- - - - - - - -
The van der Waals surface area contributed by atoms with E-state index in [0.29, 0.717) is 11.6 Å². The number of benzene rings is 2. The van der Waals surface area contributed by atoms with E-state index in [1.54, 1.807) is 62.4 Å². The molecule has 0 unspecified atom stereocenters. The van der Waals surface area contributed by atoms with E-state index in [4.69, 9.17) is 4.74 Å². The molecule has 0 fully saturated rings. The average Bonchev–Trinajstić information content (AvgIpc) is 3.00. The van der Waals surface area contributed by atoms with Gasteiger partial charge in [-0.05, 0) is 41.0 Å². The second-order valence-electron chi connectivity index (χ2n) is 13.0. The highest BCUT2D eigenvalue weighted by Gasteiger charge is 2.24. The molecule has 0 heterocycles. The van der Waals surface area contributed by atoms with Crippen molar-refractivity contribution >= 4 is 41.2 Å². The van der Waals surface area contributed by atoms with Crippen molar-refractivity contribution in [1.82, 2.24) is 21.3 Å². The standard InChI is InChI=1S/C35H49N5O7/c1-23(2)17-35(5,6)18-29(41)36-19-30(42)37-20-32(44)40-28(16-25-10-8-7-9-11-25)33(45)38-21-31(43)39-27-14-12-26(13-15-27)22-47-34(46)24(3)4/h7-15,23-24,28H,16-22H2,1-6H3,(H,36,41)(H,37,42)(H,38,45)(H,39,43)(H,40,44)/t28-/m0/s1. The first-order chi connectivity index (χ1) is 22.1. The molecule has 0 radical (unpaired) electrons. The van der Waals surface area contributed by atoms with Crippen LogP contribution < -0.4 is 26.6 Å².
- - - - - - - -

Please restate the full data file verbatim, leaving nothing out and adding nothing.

The van der Waals surface area contributed by atoms with E-state index in [0.29, 0.717) is 11.6 Å². The number of benzene rings is 2. The van der Waals surface area contributed by atoms with E-state index in [1.54, 1.807) is 62.4 Å². The molecule has 0 unspecified atom stereocenters. The van der Waals surface area contributed by atoms with E-state index in [4.69, 9.17) is 4.74 Å². The molecule has 0 fully saturated rings. The average Bonchev–Trinajstić information content (AvgIpc) is 3.00. The van der Waals surface area contributed by atoms with Gasteiger partial charge in [-0.05, 0) is 41.0 Å². The second-order valence-electron chi connectivity index (χ2n) is 13.0. The highest BCUT2D eigenvalue weighted by Gasteiger charge is 2.24. The molecule has 0 heterocycles. The van der Waals surface area contributed by atoms with Crippen molar-refractivity contribution >= 4 is 41.2 Å². The van der Waals surface area contributed by atoms with Crippen molar-refractivity contribution in [1.82, 2.24) is 21.3 Å². The standard InChI is InChI=1S/C35H49N5O7/c1-23(2)17-35(5,6)18-29(41)36-19-30(42)37-20-32(44)40-28(16-25-10-8-7-9-11-25)33(45)38-21-31(43)39-27-14-12-26(13-15-27)22-47-34(46)24(3)4/h7-15,23-24,28H,16-22H2,1-6H3,(H,36,41)(H,37,42)(H,38,45)(H,39,43)(H,40,44)/t28-/m0/s1. The first-order chi connectivity index (χ1) is 22.1. The molecule has 0 radical (unpaired) electrons. The van der Waals surface area contributed by atoms with Crippen LogP contribution < -0.4 is 26.6 Å².